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Prosoft Engineering gives sneak peek of Jax for iPod


Prosoft Engineering, makers of some popular Mac utilities like Data Rescue and Drive Genius, are getting ready to introduce something a little different than their flagship products. It's called Jax for iPod and it's expected to ship next month. I stopped by their Macworld booth for a preview and, unfortunately, left almost as confused about the product as I was before I got there. Not to mention, struck by how similar the Jax icon is to a certain iPhone carrier's logo.

Jax for iPod is difficult to describe. Not just for me - the press release and the people at the booth also failed the "elevator pitch." But I'll try to sum it up. It's an iPod/iTunes utility with a myriad of modules (er... Jaks, as they call them) that do a little bit of everything. Jax includes some new iTunes visualizers, a song lyric downloader, and an album art importer. It also allows you to sync up various bit of information with your iPod, such as directions, weather forecasts, stock quotes, movie listings, even local gas prices! It can sync RSS feeds, the contents of your email and your text documents in iPod notes format and play them back to you as spoken word tracks if you want. In addition, Jax allows you to download directly from YouTube and Google Video to your iPod, without going through another converter first. Jax features are upgradeable and many more plug-ins will be available for free as time goes on.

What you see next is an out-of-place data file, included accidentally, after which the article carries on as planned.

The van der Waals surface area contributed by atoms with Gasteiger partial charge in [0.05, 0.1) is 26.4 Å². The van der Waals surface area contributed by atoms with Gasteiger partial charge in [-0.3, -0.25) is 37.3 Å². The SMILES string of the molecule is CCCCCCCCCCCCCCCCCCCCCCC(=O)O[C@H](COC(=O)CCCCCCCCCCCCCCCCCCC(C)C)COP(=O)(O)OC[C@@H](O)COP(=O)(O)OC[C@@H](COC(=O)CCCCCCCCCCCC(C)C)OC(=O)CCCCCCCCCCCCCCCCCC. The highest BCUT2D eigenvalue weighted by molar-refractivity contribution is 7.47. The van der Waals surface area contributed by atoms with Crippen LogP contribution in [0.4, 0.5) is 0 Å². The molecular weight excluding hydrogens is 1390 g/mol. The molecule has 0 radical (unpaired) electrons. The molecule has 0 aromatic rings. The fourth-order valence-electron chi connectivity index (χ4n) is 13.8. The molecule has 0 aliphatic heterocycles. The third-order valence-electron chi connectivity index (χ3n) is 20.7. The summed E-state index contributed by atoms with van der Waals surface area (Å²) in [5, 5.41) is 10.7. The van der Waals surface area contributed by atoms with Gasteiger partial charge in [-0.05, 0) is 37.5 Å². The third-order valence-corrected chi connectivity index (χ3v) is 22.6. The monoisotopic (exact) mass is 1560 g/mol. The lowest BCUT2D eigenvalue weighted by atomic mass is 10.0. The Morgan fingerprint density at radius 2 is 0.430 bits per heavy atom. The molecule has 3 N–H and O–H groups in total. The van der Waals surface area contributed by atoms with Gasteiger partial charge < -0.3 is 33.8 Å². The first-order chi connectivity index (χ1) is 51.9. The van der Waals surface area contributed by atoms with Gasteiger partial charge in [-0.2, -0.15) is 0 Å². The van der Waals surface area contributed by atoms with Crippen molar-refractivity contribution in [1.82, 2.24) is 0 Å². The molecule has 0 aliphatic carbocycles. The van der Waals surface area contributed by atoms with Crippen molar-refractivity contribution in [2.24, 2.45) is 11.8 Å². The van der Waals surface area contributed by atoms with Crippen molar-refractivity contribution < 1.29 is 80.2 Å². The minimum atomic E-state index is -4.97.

What I saw at the booth was an unfinished product, so it's hard to really judge until I get a full copy for review, but all of the Jaks are controlled through a menu in iTunes and the whole interface and concept reminds me a lot of Sherlock or Watson with all the different channels. That's what makes it so hard for me to grasp why I'd want it - it's doing too much. It seems to be trying to give my iPod a lot of PDA functionality, and make it a more versatile video viewer and feed me quickly-outdated information on stocks, weather and gas prices. Oh yeah, and give my iTunes some new visualizers. So far, I can't say I find the premise of Jax very appealing, and I can't help but wonder why they'd create this single app that serves so many different purposes, but I'll reserve further judgment until I see the finished product in February.

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